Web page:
space for the development of more sustainable options. The poor
efficiencies already gained do not take into account reported power
losses of up to 20% in transmission via the HVDC.
According to Ministry of Energy figures, we are
using approximately 2% more energy each year. Nevertheless, basic
conservation measures such as more household insulation, demand-side
management, and appliance ‘energy footprint’ ratings,
remain slow in coming. The move to highenergy agriculture is also
seriously impacting demand, with associated environmental costs
have not yet been included in the value equation.
New Zealanders face a dilemma. Either we continue
with unchecked growth and consumption, or embark on meaningful changes
to reduce wholesale inefficiency across all sectors. The global
recession has sharpened our sense of urgency, but has not focussed
us on how to avoid more of the same, and worse. We need to move
toward a ‘steady state economy’.
At present, there is a fundamental problem with
the New Zealand energy system. While the consumer has economic incentives
to conserve energy, the producer is bound to a business model
incentivised to build, produce and sell energy for profit. The irony
is that the consumer is likely to fund this additional generation
through higher power prices, which will in turn drive hyper-inflation
unless the unit price of electricity can be subsidised by major
consumers. It is a case of the tail wagging the dog: the producer
can always point to projected consumption to justify further generation,
but this presupposes that the most logical first measure, efficient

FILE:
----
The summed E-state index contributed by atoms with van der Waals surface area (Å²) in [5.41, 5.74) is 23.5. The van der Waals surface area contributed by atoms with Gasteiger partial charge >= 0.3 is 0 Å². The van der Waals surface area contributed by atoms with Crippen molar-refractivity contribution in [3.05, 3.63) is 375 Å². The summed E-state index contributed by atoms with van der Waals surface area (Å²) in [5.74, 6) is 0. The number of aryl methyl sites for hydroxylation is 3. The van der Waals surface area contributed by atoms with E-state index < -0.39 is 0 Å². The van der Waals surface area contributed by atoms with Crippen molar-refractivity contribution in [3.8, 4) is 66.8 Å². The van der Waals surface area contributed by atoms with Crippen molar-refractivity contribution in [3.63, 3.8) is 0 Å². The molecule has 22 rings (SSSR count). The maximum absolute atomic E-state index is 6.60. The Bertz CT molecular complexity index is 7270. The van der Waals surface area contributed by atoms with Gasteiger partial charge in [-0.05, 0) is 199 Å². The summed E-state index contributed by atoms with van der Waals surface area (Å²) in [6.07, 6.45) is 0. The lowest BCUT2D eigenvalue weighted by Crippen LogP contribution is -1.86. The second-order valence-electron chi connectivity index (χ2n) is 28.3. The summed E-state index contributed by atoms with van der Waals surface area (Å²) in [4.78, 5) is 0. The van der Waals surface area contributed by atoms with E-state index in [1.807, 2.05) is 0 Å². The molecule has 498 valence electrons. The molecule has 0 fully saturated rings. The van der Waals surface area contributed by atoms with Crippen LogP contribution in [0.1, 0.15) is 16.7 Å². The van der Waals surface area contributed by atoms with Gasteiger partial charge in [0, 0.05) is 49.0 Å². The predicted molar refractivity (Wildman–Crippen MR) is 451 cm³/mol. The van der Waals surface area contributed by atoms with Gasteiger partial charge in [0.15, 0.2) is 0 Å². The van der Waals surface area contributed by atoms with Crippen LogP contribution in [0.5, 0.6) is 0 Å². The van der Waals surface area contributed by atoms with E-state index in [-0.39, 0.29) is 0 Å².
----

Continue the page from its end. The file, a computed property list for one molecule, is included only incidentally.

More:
energy use, is not an option.
The energy sector must be restructured to incentivise
energy conservation at every stage of electricity management, production
and distribution. Better real-time price information, and a resolution
of long-stalled efforts to create effective transmission hedging
mechanisms, would improve wholesale market arrangements. Past restructuring
has failed to deliver efficiencies, and the domestic consumer is
being stretched to breaking point.
|Alternative ‘Renewable’ Energy
||New Zealand has plentiful wind energy resources.
New wind-to-battery technology, using ‘flow’ batteries
and other non-perishing storage, is set to increase the efficiency
of wind generation, with fewer turbines producing more energy. However,
to achieve even a fraction of wind power’s much vaunted potential,
enormous amounts of land would be needed, resulting in serious environmental
impacts. There is certainly a place for small-scale municipal wind
farms, but for wind power to contribute significantly to baseload,
its proponents must focus offshore.
Off the coast of Haugesund in Norway, Siemens is now testing prototypes
of 2.3MW wind turbines affixed to floating structures which may eventually
be moored in up to 700 metres of water. As Albert Goller, Managing
Director of Siemens, has declared of The Hywind turbine, ‘Because
the turbine is constructed on a floating structure, the high costs
associated with foundation works for fixed turbines at depths of more
than 30 to 50 metres are eliminated, making this innovation the clear
choice for countries that have been looking to establish large scale
offshore wind farms.’
While sales of solar photovoltaic
(PVs) cells are growing fast they still account for only 0.04 percent
of the world’s electricity generation. The European Photovoltaic
Industry Association predicts that solar energy could provide a
quarter of global electricity demand by 2040. The obvious constraint
to solar is that it can generate efficiently only when the sun is
The rapid progress in fuel cell technology should
help overcome this problem, but metal component shortages may
place severe constraints on solar unless this, too, can be overcome.
|Tidal Power and Cook Strait
Cook Strait is one of the
outstanding sources of tidal energy in the
world. The conjunction of the Tasman Sea with the Pacific within
a confined waterway forms an alternating difference in tidal levels,
creating massive tidal currents. Since tidal movements are